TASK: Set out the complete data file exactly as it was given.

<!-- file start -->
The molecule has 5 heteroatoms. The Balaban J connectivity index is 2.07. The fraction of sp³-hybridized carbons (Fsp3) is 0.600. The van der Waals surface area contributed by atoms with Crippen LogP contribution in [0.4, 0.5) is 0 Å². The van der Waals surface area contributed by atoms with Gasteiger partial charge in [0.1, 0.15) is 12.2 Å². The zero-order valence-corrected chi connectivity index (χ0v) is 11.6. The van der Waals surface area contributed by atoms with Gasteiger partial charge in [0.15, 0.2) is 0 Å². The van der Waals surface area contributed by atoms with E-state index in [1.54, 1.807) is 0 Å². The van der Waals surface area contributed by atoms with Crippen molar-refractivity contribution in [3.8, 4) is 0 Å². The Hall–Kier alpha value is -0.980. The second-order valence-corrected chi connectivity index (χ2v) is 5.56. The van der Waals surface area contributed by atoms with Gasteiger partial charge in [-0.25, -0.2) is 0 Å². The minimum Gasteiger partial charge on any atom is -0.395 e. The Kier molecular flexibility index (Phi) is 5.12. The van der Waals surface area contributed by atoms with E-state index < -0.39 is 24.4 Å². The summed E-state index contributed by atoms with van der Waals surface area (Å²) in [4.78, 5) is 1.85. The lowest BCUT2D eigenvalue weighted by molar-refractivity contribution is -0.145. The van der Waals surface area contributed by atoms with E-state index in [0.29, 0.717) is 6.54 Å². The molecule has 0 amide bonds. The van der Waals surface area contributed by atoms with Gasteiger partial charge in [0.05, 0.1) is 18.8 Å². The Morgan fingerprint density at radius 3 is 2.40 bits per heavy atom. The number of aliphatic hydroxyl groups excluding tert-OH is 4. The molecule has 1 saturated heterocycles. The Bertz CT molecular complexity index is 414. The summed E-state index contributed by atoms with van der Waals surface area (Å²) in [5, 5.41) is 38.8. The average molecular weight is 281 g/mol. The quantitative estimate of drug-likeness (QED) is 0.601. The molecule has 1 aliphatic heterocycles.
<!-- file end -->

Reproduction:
The molecule has 5 heteroatoms. The Balaban J connectivity index is 2.07. The fraction of sp³-hybridized carbons (Fsp3) is 0.600. The van der Waals surface area contributed by atoms with Crippen LogP contribution in [0.4, 0.5) is 0 Å². The van der Waals surface area contributed by atoms with Gasteiger partial charge in [0.1, 0.15) is 12.2 Å². The zero-order valence-corrected chi connectivity index (χ0v) is 11.6. The van der Waals surface area contributed by atoms with Gasteiger partial charge in [0.15, 0.2) is 0 Å². The van der Waals surface area contributed by atoms with E-state index in [1.54, 1.807) is 0 Å². The van der Waals surface area contributed by atoms with Crippen molar-refractivity contribution in [3.8, 4) is 0 Å². The Hall–Kier alpha value is -0.980. The second-order valence-corrected chi connectivity index (χ2v) is 5.56. The van der Waals surface area contributed by atoms with Gasteiger partial charge in [-0.25, -0.2) is 0 Å². The minimum Gasteiger partial charge on any atom is -0.395 e. The Kier molecular flexibility index (Phi) is 5.12. The van der Waals surface area contributed by atoms with E-state index < -0.39 is 24.4 Å². The summed E-state index contributed by atoms with van der Waals surface area (Å²) in [4.78, 5) is 1.85. The lowest BCUT2D eigenvalue weighted by molar-refractivity contribution is -0.145. The van der Waals surface area contributed by atoms with E-state index in [0.29, 0.717) is 6.54 Å². The molecule has 0 amide bonds. The van der Waals surface area contributed by atoms with Gasteiger partial charge in [0.05, 0.1) is 18.8 Å². The Morgan fingerprint density at radius 3 is 2.40 bits per heavy atom. The number of aliphatic hydroxyl groups excluding tert-OH is 4. The molecule has 1 saturated heterocycles. The Bertz CT molecular complexity index is 414. The summed E-state index contributed by atoms with van der Waals surface area (Å²) in [5, 5.41) is 38.8. The average molecular weight is 281 g/mol. The quantitative estimate of drug-likeness (QED) is 0.601. The molecule has 1 aliphatic heterocycles.